Thursday, December 01, 2016

World War II Memories

Billy Manbo is about my age and we both grew up during the war in the American West, with a significant difference.  I was comfortably raised in Spokane while Billy and his family were dealing with harsh realities in Heart Mountain, a Japanese American relocation center in the Wyoming badlands.  
While my father was serving in the Army reconstruction unit in war devastated Japan, his father, Bill, was trying to truthfully answer harsh loyalty questionnaires for military authorities.
Like my Dad, Bill Sr. was handy with a camera and took color photos of life in the camp that are featured in the book “Colors of Confinement” edited by University of North Carolina law professor Eric L. Mueller.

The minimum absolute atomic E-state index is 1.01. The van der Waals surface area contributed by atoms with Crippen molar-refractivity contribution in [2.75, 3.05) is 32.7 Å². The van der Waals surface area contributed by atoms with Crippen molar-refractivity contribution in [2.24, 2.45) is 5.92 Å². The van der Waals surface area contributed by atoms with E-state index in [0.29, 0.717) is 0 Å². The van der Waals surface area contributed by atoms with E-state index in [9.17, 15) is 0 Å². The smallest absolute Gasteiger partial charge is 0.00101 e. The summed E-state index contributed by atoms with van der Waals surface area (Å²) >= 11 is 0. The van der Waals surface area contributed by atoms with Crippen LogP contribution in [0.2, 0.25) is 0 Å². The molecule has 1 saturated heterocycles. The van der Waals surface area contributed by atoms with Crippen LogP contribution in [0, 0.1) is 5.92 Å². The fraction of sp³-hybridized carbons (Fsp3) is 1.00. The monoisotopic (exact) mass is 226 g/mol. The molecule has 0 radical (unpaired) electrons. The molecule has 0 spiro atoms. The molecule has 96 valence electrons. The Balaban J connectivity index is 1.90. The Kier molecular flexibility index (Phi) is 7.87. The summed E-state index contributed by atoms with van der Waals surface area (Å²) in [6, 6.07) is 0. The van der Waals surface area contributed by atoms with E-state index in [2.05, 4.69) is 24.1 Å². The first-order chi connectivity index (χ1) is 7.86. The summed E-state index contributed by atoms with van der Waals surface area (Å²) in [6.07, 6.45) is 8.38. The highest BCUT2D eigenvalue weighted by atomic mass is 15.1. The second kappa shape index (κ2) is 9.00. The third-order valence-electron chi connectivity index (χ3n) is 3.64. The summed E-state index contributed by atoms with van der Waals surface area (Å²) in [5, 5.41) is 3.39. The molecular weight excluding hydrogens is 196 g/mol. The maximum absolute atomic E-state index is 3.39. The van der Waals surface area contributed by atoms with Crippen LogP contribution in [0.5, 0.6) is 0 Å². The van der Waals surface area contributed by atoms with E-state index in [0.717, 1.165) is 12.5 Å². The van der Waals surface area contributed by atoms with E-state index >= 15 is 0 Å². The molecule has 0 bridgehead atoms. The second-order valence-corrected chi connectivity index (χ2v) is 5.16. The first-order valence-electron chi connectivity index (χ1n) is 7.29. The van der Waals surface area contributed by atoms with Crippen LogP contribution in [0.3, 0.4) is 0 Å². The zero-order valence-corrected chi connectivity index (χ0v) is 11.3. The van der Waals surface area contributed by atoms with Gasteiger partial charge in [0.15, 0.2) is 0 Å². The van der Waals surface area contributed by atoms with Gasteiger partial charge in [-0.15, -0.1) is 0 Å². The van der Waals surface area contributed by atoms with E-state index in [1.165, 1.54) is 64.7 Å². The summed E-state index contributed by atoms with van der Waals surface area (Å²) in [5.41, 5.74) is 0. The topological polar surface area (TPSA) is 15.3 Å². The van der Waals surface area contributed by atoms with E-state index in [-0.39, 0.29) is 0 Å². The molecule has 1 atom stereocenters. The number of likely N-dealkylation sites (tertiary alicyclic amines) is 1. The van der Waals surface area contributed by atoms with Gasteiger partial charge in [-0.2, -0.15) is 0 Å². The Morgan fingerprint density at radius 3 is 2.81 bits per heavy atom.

It was Military Zone 2 if you lived in Spokane during the war starting in 1942 and relatives in Seattle and Bremerton were in Zone 1 where Japanese American citizens were uprooted from their homes on Bainbridge Island and sent to a War Relocation Center.
One of those former Seattle residents, Sally Sudo, spoke Saturday at the Or Emet Minnesota Congregation of Humanistic Judaism meeting in the Minneapolis Jewish Community Center.  She was six years old on Dec. 7, 1942, when the Imperial Japanese bombed Pearl Harbor. Her family operated the Olympia Cafe in Seattle.  
They were “relocated” to the Minidoka WRC near Jerome, Idaho, where I visited the memorial markers in 2015.  When her brother, with the military service, was transferred to Fort Snelling in the Twin Cities much of the family followed him here after the war.

Upcoming events here related to Japanese American relocation include a Day of Remembrance 2 pm Feb. 19 at the Minnesota History Center  and starting Jan. 27 through March an exhibit at Wallace Fine Arts Center at Macalester College, St. Paul.

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